How it works
Preservapedia is written collectively and collaboratively by volunteers. Anyone with internet access can make changes to Preservapedia articles. Though this resource is intended for a professional audience, visitors do not need specialized qualifications to contribute. This means that people of all ages and backgrounds can author or contribute to articles simply by clicking the "edit" link present at the top of every page. Anyone is welcome to add information, cross-references, or citations, as long as they do so within Preservapedia's editing policies and to an appropriate standard. Substandard or disputed information is subject to removal. Users need not worry about accidentally damaging Preservapedia when adding or improving information, as other editors are always around to advise or correct obvious errors.
Because Preservapedia is an ongoing work to which, in principle, anybody can contribute, it differs from a paper-based reference source in important ways. In particular, older articles tend to be more comprehensive and balanced, while newer articles more frequently contain significant misinformation, unencyclopedic content, or even vandalism. Users need to be aware of this and treat the information accordingly. However, unlike a paper reference source, Preservapedia is continually updated, with the creation or updating of articles on topical events within seconds, minutes, or hours, rather than months or years for printed encyclopedias.
Preservapedia's intent is to not only have articles that cover existing knowledge, but to also serve as a platform for generating and disseminating new knowledge. As the community of contributors develops, we hope that people will see the value in sharing their knowledge and expertise; in particular, providing feedback on the success of various conservation treatments and sharing their project experience through case studies.
Because Preservapedia is intended for a specific audience, the cultural heritage conservation community, its articles contain information which is not generally of interest or pertinent to the broader public (e.g. specific conservation methods or industry-specific definitions for terms such as "significance"). For more generalized information, users should consult Wikipedia.
The information provided by Preservapedia aims to be sufficiently broad as to encompass the knowledge base of all allied disciplines in the cultural heritage conservation community (from built environment to intangible culture to ancient artifact) and so, strives to achieve an inclusive representation of the knowledge pertinent to the various allied disciplines of conservation (i.e art, buildings, history, social science, physical science, etc.).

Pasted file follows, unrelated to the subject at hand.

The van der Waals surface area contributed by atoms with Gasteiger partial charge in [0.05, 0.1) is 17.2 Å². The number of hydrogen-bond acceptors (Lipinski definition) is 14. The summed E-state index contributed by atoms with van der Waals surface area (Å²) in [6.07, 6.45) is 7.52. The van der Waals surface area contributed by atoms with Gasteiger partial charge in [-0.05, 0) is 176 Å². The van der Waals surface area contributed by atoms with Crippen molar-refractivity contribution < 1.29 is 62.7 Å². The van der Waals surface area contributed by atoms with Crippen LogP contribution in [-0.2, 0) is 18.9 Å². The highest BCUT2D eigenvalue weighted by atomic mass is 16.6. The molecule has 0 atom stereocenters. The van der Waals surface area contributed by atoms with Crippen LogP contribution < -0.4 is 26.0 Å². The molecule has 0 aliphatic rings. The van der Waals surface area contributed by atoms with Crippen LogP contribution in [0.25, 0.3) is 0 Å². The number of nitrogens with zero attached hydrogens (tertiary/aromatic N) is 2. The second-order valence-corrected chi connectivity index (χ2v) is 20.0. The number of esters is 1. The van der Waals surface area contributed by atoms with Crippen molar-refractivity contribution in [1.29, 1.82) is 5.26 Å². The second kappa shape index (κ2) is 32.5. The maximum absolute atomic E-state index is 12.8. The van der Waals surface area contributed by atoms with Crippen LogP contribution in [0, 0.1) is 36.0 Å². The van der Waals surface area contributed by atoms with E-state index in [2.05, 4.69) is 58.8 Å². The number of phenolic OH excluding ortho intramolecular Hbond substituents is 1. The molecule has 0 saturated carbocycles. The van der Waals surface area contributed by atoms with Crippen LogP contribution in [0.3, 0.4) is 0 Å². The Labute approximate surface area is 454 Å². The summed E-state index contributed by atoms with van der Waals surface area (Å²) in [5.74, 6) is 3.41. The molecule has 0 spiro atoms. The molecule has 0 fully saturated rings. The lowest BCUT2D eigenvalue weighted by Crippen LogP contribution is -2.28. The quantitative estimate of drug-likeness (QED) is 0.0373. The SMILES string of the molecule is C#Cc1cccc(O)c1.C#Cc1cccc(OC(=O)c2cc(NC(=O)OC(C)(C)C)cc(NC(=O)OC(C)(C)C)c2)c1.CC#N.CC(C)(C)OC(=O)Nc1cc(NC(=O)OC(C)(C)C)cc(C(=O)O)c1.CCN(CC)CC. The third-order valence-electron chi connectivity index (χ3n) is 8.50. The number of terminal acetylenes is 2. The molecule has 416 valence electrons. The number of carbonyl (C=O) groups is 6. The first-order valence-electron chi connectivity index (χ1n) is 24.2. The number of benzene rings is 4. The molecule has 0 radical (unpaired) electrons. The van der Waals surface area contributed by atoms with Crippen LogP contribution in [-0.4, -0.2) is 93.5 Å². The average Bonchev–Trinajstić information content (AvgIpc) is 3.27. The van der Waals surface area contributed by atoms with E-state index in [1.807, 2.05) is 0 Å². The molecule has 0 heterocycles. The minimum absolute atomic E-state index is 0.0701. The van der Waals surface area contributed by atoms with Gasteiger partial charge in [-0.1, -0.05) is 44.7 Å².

The Preservapedia project began in 2009 as a partnership between Ed FitzGerald and Philip Marshall. As a contributors to the growing multitude of conservation and preservation listserves, discussion forums, and other Web-based venues for information sharing, Ed and Philip grew dismayed in seeing that this knowledge was often kept locked behind closed doors and available to only a privileged group of users. Further, the knowledge of the conservation community was dispersed throughout thousands of websites and print media. Often, many hours of searching and sifting through hundreds of hyperlinks would reveal gems of pertinent information that had been buried by search engines. In realizing the value of the web-based knowledge generated by the conservation community, Ed and Philip sought to provide a single portal that would provide users with free and easy access to relevant resources.
In 2010, the Preservapedia concept was recognized by the National Center for Preservation Technology and Training as promising to be of great value to the cultural resource community. The Center has since become the primary sponsor of Preservapedia, employing its inventor and developer, Ed FitzGerald, to grow the idea into fruition.